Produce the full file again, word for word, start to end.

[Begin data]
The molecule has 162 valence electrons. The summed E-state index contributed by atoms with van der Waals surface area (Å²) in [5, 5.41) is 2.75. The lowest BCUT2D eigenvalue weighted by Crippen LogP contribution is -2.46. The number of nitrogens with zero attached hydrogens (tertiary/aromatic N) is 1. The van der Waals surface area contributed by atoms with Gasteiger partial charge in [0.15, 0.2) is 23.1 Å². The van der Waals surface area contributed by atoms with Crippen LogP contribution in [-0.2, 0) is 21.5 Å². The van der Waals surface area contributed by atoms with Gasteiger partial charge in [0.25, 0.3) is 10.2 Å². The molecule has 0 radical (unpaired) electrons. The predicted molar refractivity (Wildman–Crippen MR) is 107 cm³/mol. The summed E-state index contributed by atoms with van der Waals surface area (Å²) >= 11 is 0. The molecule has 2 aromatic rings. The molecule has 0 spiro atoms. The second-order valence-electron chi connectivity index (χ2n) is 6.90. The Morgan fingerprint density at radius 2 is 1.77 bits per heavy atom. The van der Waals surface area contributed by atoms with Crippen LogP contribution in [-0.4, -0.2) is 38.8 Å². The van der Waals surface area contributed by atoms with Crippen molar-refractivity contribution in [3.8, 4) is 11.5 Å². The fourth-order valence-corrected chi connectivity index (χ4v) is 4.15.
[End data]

The molecule has 162 valence electrons. The summed E-state index contributed by atoms with van der Waals surface area (Å²) in [5, 5.41) is 2.75. The lowest BCUT2D eigenvalue weighted by Crippen LogP contribution is -2.46. The number of nitrogens with zero attached hydrogens (tertiary/aromatic N) is 1. The van der Waals surface area contributed by atoms with Gasteiger partial charge in [0.15, 0.2) is 23.1 Å². The van der Waals surface area contributed by atoms with Crippen LogP contribution in [-0.2, 0) is 21.5 Å². The van der Waals surface area contributed by atoms with Gasteiger partial charge in [0.25, 0.3) is 10.2 Å². The molecule has 0 radical (unpaired) electrons. The predicted molar refractivity (Wildman–Crippen MR) is 107 cm³/mol. The summed E-state index contributed by atoms with van der Waals surface area (Å²) >= 11 is 0. The molecule has 2 aromatic rings. The molecule has 0 spiro atoms. The second-order valence-electron chi connectivity index (χ2n) is 6.90. The Morgan fingerprint density at radius 2 is 1.77 bits per heavy atom. The van der Waals surface area contributed by atoms with Crippen LogP contribution in [-0.4, -0.2) is 38.8 Å². The van der Waals surface area contributed by atoms with Crippen molar-refractivity contribution in [3.8, 4) is 11.5 Å². The fourth-order valence-corrected chi connectivity index (χ4v) is 4.15.